Low rectal tumor with involved mesorectal fascia.

T3 with MRF involvement

In the description of T3-tumors, the report should include the shortest distance between the tumor margin and the MRF.
Involvement of the MRF results in an increased risk for local recurrence.

The MRF is considered involved when the distance between the tumor margin and MRF is less than 1mm.
Although a positive margin due to a suspicious lymphnode should be assessed and reported, this is not regarded as a determination factor in defining MRF involvement.

The image shows a tumor that infiltrates the mesorectal fat with involvement of the resection margin on the posterior side (arrow).
This tumor is classified as T3 MRF+.
This patient will be treated with chemotherapy and a long course of radiotherapy.

If the treatment is successful, as demonstrated by a restaging MRI, a TME will be performed.

T4a - Invasion peritoneal reflection

The low rectum is totally covered by the mesorectal fascia.
In the mid-rectum it is covered by the mesorectal fascia on the posterior and lateral side, but on the anterior side it is covered by the visceral peritoneum.
Growth into the visceral peritoneum means spread to the peritoneal cavity.

On a sagittal image the anterior peritoneal reflection is the transition between the non-peritonealized and peritonealized portion of the rectum.
It is important to notice if tumor spread on the anterior side is below or above the peritoneal reflection.

On sagittal T2-weighted images the peritoneal reflection can be depicted as a hypointense thin line connecting the bladder with the anterosuperior aspect of the rectum.

On this axial T2-weighted image there is tumor ingrowth along the visceral peritoneum (arrow).

The peritoneal reflection is marked by the arrow - you may have to enlarge the image.

The peritoneal reflection can be difficult to recognize.
It is the border between the intraperitoneal mesocolic fat and the mesorectal fat.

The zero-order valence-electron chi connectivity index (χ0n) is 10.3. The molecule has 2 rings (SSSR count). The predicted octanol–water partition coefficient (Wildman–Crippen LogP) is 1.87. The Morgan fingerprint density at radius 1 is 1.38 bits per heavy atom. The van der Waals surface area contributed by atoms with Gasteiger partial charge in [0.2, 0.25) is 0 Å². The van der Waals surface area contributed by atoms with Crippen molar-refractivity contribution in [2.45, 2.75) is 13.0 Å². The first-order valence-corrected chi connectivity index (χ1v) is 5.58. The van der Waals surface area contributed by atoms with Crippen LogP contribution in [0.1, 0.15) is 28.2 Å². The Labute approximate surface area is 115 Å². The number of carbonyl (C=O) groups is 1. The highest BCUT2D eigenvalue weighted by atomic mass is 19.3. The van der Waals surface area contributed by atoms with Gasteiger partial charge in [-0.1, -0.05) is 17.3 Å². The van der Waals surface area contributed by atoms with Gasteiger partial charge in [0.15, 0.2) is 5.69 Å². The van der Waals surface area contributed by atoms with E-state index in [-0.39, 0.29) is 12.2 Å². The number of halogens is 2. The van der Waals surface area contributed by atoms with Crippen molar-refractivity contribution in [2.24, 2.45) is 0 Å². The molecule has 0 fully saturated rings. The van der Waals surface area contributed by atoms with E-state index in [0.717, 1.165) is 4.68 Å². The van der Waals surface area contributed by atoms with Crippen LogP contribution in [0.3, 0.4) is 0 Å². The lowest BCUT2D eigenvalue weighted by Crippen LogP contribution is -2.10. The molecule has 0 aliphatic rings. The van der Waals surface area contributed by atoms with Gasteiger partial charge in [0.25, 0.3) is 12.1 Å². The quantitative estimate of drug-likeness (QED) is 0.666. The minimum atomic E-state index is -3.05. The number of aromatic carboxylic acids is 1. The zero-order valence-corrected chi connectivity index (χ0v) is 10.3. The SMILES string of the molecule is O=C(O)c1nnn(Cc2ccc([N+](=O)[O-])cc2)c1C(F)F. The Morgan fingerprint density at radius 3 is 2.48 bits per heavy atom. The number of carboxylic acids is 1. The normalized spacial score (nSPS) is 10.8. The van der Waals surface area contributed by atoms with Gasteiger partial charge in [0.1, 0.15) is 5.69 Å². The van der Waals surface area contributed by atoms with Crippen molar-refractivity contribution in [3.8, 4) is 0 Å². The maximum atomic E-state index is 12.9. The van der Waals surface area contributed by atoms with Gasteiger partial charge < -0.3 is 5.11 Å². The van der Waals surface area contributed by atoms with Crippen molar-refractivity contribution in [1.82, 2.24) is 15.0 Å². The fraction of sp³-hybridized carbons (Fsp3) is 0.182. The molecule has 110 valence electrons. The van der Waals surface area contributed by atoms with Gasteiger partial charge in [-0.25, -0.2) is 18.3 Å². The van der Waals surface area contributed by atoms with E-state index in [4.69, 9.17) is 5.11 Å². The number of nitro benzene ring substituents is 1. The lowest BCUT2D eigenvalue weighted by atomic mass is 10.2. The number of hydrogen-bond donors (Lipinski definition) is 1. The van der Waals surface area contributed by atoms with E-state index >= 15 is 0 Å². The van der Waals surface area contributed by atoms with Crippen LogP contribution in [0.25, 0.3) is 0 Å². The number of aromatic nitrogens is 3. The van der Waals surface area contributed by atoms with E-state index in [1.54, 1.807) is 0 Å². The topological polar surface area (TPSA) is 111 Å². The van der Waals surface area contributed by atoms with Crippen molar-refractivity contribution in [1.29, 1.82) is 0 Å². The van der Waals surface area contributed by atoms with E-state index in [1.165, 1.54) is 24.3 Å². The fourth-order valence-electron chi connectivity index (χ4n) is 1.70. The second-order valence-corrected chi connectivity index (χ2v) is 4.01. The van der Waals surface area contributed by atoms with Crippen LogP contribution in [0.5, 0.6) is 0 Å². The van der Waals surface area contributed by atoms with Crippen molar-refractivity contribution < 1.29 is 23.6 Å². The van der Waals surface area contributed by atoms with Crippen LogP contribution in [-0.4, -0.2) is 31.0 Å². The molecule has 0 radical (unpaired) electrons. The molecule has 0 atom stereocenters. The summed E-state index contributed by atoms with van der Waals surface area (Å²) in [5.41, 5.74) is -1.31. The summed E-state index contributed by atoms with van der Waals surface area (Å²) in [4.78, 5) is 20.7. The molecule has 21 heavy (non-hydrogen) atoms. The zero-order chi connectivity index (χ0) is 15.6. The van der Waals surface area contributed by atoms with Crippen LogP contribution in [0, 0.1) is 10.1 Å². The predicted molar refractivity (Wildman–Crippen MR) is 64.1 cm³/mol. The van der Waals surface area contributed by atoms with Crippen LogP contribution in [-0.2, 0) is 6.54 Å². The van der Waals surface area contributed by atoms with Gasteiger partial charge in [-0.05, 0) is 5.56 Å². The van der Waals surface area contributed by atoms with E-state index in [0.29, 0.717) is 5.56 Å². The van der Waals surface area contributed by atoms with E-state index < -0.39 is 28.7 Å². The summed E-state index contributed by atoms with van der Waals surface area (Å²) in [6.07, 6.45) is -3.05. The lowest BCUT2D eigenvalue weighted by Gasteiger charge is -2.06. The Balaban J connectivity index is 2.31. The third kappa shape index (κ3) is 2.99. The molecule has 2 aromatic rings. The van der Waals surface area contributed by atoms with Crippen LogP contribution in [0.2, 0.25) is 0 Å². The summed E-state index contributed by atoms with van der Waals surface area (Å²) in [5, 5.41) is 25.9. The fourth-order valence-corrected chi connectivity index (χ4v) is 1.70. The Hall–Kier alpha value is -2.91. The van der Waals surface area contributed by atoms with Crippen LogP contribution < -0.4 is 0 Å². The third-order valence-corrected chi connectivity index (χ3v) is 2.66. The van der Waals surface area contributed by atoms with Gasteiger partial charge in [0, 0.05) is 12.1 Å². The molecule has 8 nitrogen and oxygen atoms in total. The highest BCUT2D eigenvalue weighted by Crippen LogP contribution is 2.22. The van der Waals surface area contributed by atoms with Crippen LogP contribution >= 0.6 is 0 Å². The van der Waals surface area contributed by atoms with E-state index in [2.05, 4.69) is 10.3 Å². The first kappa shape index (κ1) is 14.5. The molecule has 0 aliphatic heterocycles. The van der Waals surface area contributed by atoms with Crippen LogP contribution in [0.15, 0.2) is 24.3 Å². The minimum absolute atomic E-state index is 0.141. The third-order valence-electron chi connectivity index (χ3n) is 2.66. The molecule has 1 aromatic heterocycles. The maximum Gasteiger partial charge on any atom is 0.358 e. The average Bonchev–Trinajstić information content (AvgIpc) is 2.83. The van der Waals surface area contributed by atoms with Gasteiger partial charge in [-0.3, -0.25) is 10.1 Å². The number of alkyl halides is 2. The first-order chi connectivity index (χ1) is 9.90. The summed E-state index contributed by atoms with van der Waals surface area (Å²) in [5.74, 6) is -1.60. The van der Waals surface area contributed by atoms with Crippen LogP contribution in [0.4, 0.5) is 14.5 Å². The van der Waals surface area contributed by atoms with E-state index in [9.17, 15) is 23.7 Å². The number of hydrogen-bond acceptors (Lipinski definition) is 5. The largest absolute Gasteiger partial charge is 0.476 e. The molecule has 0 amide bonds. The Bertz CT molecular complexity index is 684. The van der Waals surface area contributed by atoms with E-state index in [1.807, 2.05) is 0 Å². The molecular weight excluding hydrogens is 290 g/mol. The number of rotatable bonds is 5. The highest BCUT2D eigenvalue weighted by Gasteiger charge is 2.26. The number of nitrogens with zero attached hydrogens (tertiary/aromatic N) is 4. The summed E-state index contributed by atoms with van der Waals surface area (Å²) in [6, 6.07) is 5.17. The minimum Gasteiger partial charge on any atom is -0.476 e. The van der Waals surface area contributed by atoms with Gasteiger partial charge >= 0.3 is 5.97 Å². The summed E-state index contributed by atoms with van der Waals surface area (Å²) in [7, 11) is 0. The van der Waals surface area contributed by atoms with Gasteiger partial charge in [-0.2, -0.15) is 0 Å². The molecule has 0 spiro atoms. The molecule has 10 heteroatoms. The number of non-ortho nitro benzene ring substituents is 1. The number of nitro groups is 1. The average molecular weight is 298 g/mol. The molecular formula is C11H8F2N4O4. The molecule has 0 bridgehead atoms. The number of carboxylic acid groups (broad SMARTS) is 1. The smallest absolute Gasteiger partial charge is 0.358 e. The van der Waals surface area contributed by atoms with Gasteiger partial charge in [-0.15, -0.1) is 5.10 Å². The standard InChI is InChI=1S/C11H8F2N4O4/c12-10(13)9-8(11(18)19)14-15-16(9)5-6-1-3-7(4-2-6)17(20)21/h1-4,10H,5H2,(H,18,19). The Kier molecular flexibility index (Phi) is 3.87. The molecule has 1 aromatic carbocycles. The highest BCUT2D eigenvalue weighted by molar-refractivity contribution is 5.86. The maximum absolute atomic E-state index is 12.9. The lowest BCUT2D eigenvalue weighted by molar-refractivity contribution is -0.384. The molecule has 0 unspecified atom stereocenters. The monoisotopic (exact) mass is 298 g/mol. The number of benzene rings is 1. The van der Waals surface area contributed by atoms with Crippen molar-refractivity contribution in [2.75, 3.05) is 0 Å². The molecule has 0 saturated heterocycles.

Continue with next image.

On this sagittal image of the same patient peritoneal metastases are seen (arrow).

Notice that there are also suspicious lymph nodes in the mesorectum.

T4b - Invasion surrounding organs

A T4b-tumor invades the surrounding structures such as pelvic wall, vagina, prostate, bladder or seminal vesicles.

Tumor invasion is defined as loss of the intervening fat plane and corresponding T2 signal abnormality within the involved surrounding structure.

On the sagittal T2W-image there is loss of fat plane between the rectum and the posterior wall of the vagina.
On axial images the relatively low signal intensity of the tumor is seen to extend into the posterior wall of the vagina (arrow).

Scroll through the axial images and see how the low signal intensity of the tumor is seen to extend into the posterior wall of the vagina (arrows).

These images demonstrate a tumor extending into the posterior wall of the uterus.

Extramural vascular invasion (EMVI)

Vascular invasion is a risk factor for recurrent disease and is to be included in standardized MR reporting.
EMVI is associated with T3- and T4 tumors (10,11).

EMVI is suspected if a vascular structure in close proximity to the tumor is expanded, irregular or infiltrated by tumor signal intensity (see figure).


The N-stage is an important risk factor for local recurrence.

MR has a low accuracy for distinguishing positive or negative lymph nodes if characterization is based on size alone.